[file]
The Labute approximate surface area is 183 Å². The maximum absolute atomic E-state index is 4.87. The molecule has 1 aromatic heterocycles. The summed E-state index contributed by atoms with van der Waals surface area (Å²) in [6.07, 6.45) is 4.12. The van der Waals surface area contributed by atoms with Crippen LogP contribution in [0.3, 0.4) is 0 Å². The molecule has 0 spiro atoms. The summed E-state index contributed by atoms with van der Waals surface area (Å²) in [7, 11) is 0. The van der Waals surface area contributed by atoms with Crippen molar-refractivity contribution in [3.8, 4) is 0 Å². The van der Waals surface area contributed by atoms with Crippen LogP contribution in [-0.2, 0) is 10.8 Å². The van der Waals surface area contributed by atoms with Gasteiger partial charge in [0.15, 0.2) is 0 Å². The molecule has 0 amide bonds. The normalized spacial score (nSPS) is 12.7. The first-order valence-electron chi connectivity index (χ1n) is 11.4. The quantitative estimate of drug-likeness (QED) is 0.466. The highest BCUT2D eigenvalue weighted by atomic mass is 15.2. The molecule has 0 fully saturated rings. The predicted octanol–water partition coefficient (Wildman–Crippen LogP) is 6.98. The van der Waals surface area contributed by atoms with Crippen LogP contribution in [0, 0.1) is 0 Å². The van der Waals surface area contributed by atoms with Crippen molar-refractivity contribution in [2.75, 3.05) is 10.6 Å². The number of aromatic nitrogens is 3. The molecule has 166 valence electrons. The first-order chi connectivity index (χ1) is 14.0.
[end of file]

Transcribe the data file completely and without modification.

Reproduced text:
The Labute approximate surface area is 183 Å². The maximum absolute atomic E-state index is 4.87. The molecule has 1 aromatic heterocycles. The summed E-state index contributed by atoms with van der Waals surface area (Å²) in [6.07, 6.45) is 4.12. The van der Waals surface area contributed by atoms with Crippen LogP contribution in [0.3, 0.4) is 0 Å². The molecule has 0 spiro atoms. The summed E-state index contributed by atoms with van der Waals surface area (Å²) in [7, 11) is 0. The van der Waals surface area contributed by atoms with Crippen molar-refractivity contribution in [3.8, 4) is 0 Å². The van der Waals surface area contributed by atoms with Crippen LogP contribution in [-0.2, 0) is 10.8 Å². The van der Waals surface area contributed by atoms with Gasteiger partial charge in [0.15, 0.2) is 0 Å². The molecule has 0 amide bonds. The normalized spacial score (nSPS) is 12.7. The first-order valence-electron chi connectivity index (χ1n) is 11.4. The quantitative estimate of drug-likeness (QED) is 0.466. The highest BCUT2D eigenvalue weighted by atomic mass is 15.2. The molecule has 0 fully saturated rings. The predicted octanol–water partition coefficient (Wildman–Crippen LogP) is 6.98. The van der Waals surface area contributed by atoms with Crippen LogP contribution in [0, 0.1) is 0 Å². The van der Waals surface area contributed by atoms with Crippen molar-refractivity contribution in [2.75, 3.05) is 10.6 Å². The number of aromatic nitrogens is 3. The molecule has 166 valence electrons. The first-order chi connectivity index (χ1) is 14.0.